She pressed a micro switch in the lining of her bra to activate the alarm, and then slid a small pistol from under her left breast. Two federal agents burst from the back of the van, guns drawn. Both agents dashed down the embankment with their pistols aimed and ready. The larger of the two shouted, “Drop the weapon. Get on the ground!”

When she heard her backup, Agent Loraina spun around and dropped to a crouch, aimed the gun at his puny chest. “Drop the weapon or I’ll shoot!”

He dropped the knife. “What the fuck is going on?” he said. Then he lay in the leaves; shook his scraggly hair from his face.

“A sting operation,” she said. “We’ve been after you for months for a string of robberies on a federal reservation.”

Fee Fee pranced around him, barking.

“Good job, Loraina,” the case agent said. “You, too, Fee Fee.” He looked at him on the ground and laughed. Then he swatted at a mosquito and said, “Put the cuffs on him and let’s get out of this mosquito den.”

Four months later, he pled guilty to the armed robberies on a federal reservation.

Justice for Marsha and the other little girls, delayed. A year later, the federal marshals escorted him to the federal penitentiary in Leavenworth, Kansas.” [That concludes the excerpt.]

To create a good character, I made Jake display positive characteristics for the environment in which he lived, as I believe all of us have good and bad traits. Some of his good characteristics in the prison setting may not be viewed as good by some in the free society, but a writer must make their characters fit the plot to make the story believable; especially, since most fiction contains a lot of truth. I wrote Jake’s conclusion in “Karma.” He pays a high-price for his evil, wicked ways. Karma deals him a losing hand. All of my characters possess real traits that make them real, not incredible. I enjoy reading what I can believe. I write the same way. I hope you enjoy my writings and will continue to buy more.

Please send any comments to [email protected] Thank you.

* UNKNOWN INNOCENCE consumed UNDER PRESSURE to create an exciting, more lengthy novel, full of intrigue and suspense. Read “The Making of a Masterpiece: UNKNOWN INNOCENCE” for more details ( and ( I chose not to use my pseudonym for UNKNOWN INNOCENCE.

** The original UNDER PRESSURE by Mr. D. is available from or your favorite bookstore for $6.50 (USD). Both personal magazines (UNDER PRESSURE-MOTIVATIONAL VERSION, and ESSAYS & MORE STRAIGHT FROM THE PEN) are now available for $8.95 each (USD). EBooks available as Reader Sets Price from, $4.95 elsewhere ( All books may be purchased through the website at ( Expect UNKNOWN INNOCENCE before March of 2016.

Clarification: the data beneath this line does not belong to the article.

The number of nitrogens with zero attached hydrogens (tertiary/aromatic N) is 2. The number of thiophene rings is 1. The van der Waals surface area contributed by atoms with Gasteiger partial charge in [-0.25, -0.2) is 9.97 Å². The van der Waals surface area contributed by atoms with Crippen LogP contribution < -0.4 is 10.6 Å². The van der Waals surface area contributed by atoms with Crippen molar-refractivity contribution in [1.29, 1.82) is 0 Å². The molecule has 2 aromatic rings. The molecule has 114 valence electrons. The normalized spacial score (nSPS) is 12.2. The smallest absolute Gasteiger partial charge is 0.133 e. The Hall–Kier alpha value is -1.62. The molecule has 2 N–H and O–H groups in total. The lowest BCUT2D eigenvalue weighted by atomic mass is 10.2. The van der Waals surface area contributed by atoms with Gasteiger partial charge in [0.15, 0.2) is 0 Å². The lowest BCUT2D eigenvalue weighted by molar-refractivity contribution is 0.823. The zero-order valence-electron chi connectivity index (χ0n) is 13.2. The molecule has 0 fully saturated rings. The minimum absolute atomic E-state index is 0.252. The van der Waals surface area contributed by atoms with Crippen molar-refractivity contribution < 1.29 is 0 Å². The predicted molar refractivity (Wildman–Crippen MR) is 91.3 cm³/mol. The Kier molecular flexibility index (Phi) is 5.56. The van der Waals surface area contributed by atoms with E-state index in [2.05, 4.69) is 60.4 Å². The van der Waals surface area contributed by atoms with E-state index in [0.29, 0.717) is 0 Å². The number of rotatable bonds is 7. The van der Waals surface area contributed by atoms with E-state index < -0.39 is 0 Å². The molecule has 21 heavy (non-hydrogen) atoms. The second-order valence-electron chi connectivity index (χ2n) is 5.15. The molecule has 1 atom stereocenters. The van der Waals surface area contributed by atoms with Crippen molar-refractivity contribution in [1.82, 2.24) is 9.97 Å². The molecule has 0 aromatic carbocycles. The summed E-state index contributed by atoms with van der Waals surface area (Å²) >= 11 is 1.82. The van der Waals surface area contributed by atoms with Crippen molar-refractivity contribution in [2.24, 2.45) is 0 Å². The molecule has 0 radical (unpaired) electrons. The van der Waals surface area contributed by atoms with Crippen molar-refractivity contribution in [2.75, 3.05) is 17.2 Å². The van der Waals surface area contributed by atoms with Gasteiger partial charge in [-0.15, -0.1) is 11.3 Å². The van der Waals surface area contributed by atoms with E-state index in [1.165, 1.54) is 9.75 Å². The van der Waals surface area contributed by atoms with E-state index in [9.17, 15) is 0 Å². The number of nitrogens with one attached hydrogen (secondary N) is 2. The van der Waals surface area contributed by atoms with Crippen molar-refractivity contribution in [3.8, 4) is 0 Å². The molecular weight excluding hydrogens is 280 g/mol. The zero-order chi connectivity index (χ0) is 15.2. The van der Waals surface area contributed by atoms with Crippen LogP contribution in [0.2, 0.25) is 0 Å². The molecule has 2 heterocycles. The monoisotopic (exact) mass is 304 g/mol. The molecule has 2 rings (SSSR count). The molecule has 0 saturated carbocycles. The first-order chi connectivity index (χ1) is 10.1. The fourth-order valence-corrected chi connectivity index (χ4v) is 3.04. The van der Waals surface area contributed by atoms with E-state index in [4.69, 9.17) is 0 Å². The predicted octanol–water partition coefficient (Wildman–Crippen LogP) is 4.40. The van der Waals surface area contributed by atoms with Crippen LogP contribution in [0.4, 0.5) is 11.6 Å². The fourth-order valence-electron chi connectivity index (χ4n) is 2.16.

Freedom for a Friend

by Wayne T. Dowdy


In the American Criminal Justice system that falls under the Executive branch of the Federal Government, the President of the United States is over the Department of Justice.  Political campaigns designed to get votes by former presidents declaring War on Drugs and War on Crime, lead to the mass incarceration in America.  The first wave of attacks against the citizens came under the guise of the Sentence Reform Act of 1984, where Congress abolished parole for federal offenders and required that prisoners serve eighty-five percent of their sentences, all of which lead to a boom in the incarceration industry.  Hundreds of politicians lined their pockets with cash as a result of the boom due to the influence of private prison corporations.  [1]

The Honorable Eric Holder, former United States Attorney General, and President Barack Obama implemented programs to reduce the federal prison population, reign in overzealous prosecutors, slow the prison growth rate, and other measures to reduce recidivism.  One plan was Clemency Project 2014.  In it President Obama planned to grant clemency to drug offenders serving unjust sentences.  One to benefit from the project was my friend:  Alphonso D.

obama granting clemencyOn December 17, 2015, President Barack Obama granted clemency to ninety-five federal prisoners and pardoned two; sixty-seven of whom are in prison serving lengthy prison sentences for conspiracy to commit drug offenses and other associated charges, thirty-eight of whom had life without parole.

The next day I stood speaking to a factory supervisor when I was blessed with a unique experience.  My friend strutted in flaunting a larger than normal smile.

“How are you doing?” I asked.

“Great now!  I was granted clemency,” Alphonso said.

A smile erupted on my face as tears of joy filled my eyes.  The news made me almost as happy as if President Obama had granted my petition for commutation of sentence.  I have a release date.  He did not.

Alphonso is a well-mannered, polite, soft-spoken, and respectful man in his mid-fifties.  On February 12, 1996, a judge sentenced him to life without parole for Conspiracy to Violate Narcotic Laws (crack), in the Western District of North Carolina.   (Crack is cocaine base people smoke, which is an alkaloid, and not a hydrochloride like powder cocaine that people snort or inject to get high on.)